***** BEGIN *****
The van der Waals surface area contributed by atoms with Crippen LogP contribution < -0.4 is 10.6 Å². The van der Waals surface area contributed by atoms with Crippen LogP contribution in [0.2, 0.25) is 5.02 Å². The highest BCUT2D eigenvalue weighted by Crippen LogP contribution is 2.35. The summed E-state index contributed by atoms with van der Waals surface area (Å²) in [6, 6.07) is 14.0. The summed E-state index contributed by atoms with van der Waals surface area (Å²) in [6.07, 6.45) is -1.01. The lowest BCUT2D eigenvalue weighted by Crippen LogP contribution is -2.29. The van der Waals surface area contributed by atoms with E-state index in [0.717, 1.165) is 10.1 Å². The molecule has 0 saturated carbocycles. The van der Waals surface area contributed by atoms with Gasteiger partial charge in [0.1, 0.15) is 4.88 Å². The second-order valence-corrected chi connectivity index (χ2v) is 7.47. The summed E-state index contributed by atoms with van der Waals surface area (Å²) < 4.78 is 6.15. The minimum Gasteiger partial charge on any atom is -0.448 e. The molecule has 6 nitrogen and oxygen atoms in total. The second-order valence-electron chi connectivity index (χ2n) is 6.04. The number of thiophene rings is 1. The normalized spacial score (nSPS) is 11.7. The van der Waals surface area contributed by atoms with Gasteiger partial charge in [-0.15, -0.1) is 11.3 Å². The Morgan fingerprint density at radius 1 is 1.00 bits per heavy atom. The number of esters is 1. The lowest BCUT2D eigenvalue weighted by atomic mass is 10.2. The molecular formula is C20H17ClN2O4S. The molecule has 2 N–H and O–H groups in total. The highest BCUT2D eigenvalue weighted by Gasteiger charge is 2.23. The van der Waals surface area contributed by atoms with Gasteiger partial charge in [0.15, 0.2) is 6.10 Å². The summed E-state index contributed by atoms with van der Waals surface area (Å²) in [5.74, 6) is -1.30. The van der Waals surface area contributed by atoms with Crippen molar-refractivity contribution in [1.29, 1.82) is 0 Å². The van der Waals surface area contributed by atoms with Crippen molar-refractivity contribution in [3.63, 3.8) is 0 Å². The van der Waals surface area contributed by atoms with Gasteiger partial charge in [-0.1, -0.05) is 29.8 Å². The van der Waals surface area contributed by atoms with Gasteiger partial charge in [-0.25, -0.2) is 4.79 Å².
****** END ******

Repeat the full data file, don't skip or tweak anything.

The van der Waals surface area contributed by atoms with Crippen LogP contribution < -0.4 is 10.6 Å². The van der Waals surface area contributed by atoms with Crippen LogP contribution in [0.2, 0.25) is 5.02 Å². The highest BCUT2D eigenvalue weighted by Crippen LogP contribution is 2.35. The summed E-state index contributed by atoms with van der Waals surface area (Å²) in [6, 6.07) is 14.0. The summed E-state index contributed by atoms with van der Waals surface area (Å²) in [6.07, 6.45) is -1.01. The lowest BCUT2D eigenvalue weighted by Crippen LogP contribution is -2.29. The van der Waals surface area contributed by atoms with E-state index in [0.717, 1.165) is 10.1 Å². The molecule has 0 saturated carbocycles. The van der Waals surface area contributed by atoms with Gasteiger partial charge in [0.1, 0.15) is 4.88 Å². The second-order valence-corrected chi connectivity index (χ2v) is 7.47. The summed E-state index contributed by atoms with van der Waals surface area (Å²) < 4.78 is 6.15. The minimum Gasteiger partial charge on any atom is -0.448 e. The molecule has 6 nitrogen and oxygen atoms in total. The second-order valence-electron chi connectivity index (χ2n) is 6.04. The number of thiophene rings is 1. The normalized spacial score (nSPS) is 11.7. The van der Waals surface area contributed by atoms with Gasteiger partial charge in [-0.15, -0.1) is 11.3 Å². The Morgan fingerprint density at radius 1 is 1.00 bits per heavy atom. The number of esters is 1. The lowest BCUT2D eigenvalue weighted by atomic mass is 10.2. The molecular formula is C20H17ClN2O4S. The molecule has 2 N–H and O–H groups in total. The highest BCUT2D eigenvalue weighted by Gasteiger charge is 2.23. The van der Waals surface area contributed by atoms with Gasteiger partial charge in [0.15, 0.2) is 6.10 Å². The summed E-state index contributed by atoms with van der Waals surface area (Å²) in [5.74, 6) is -1.30. The van der Waals surface area contributed by atoms with Crippen molar-refractivity contribution in [1.29, 1.82) is 0 Å². The van der Waals surface area contributed by atoms with Crippen molar-refractivity contribution in [3.63, 3.8) is 0 Å². The van der Waals surface area contributed by atoms with Gasteiger partial charge in [-0.1, -0.05) is 29.8 Å². The van der Waals surface area contributed by atoms with Gasteiger partial charge in [-0.25, -0.2) is 4.79 Å².